Eat Like A Mongolian, Not Like An American


The world, as a whole, is getting less hungry. Over the past two decades, the levels of undernutrition in developing countries from Sub-Saharan Africa to Southeast Asia have declined. Unfortunately, so has the quality of our diets.

That’s the main takeaway of a study published by The Lancet Global Health on Wednesday that looked at the dietary patterns across 187 countries—comprising about 89 percent of the global population—in 1990 and 2010. Check out the maps below, which break down eating habits by country on a scale of green (the healthiest) to red (the unhealthiest). The first map shows which countries are eating the most healthy foods like whole grains, fruits, vegetables, fish, nuts and seeds, beans and legumes, and milk (see, for example, Chad, the Central African Republic, Mali, and Turkey). The second map shows which countries are eating the most unhealthy foods that are high in fat and salt, as well as sugary drinks, unprocessed red meats and processed meats (see the United States, Russia, Austria, the Czech Republic, and Brazil, among others).

Fumiaki Imamura et al / The Lancet Global Health

The next three maps show changes in dietary patterns from 1990 to 2010, again on a color scale, with green countries making healthy changes and red countries making unhealthy changes. Russia, Mongolia, Laos, and Paraguay are outpacing many other countries with their increase in nutritious foods, as the top map shows, while the second map reveals that Uganda, Vietnam, and Armenia are quickly finding a taste for fatty or sugary treats. And when it comes to overall dietary changes since 2010, shown in the last map, it seems that China, Angola, and Congo aren’t doing very well.

Fumiaki Imamura et al / The Lancet Global Health

A team of researchers made these maps by evaluating hundreds of national surveys about diets. Looking at the big picture, they found that people around the world are, on average, eating more nutritious foods than they did 20 years ago, but they’re also digging into more junk—much more junk. “Consumption of healthier foods and nutrients has modestly increased during the past two decades; however, consumption of unhealthy foods and nutrients has increased to a greater extent,” the researchers explained.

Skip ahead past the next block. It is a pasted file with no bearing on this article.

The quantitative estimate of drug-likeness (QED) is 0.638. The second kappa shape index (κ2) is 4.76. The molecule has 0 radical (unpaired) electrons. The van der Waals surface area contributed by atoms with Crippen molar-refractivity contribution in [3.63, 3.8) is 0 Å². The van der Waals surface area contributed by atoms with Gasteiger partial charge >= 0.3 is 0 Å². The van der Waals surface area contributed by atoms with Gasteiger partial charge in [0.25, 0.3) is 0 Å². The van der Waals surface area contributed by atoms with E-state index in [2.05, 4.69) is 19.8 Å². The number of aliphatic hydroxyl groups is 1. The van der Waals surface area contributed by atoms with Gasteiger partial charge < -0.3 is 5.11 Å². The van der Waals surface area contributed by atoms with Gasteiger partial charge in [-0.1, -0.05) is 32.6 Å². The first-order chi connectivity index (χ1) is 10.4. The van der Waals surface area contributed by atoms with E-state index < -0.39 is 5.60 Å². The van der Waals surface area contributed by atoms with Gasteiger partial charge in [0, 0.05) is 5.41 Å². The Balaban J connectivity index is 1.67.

People around the world are, on average, eating more nutritious foods than they did 20 years ago, but they’re also digging into more junk.

On average, older adults are eating better than younger adults, while women are eating better than men. There are also major differences regionally, depending on countries’ income levels. While people in the United States, Canada and western Europe are among the worst in the world for high consumption of unhealthy food, they’re eating less junk than they used to, which helps explain reductions in blood pressure, blood cholesterol, and cardiovascular mortality in these countries. By comparison, people in many developing countries eat relatively healthy diets, but they’re eating more junk than they did in the past.

These socioeconomic variations have ramifications for public health. International food programs usually focus on fighting hunger, but in nearly every region of the world, the researchers said, diet-related health problems due to undernutrition are now less common than those due to non-communicable chronic diseases, and the food we eat plays a role in causing many of these diseases. By 2020, nearly three-quarters of all deaths globally will be attributable to non-communicable chronic diseases, they said, adding that without major changes to diet quality, these diseases and obesity will become much more common among the world’s poor.

It’s unclear exactly why low-income countries are eating more unhealthy foods, but the reasons are probably varied. In northwest sub-Saharan Africa, the researchers said, food prices have increased and diet quality has worsened, perhaps due to economic liberalization and marketing of unhealthy foods to the region’s wealthiest people. Violent conflicts might also play a role in certain countries, by hindering food production and trade. “Our work should help to link the possible economic and political factors to actual diets,” they wrote, “and to assess determinants of the potential divergence in consumption of healthy foods in the poorest nations in the world.”

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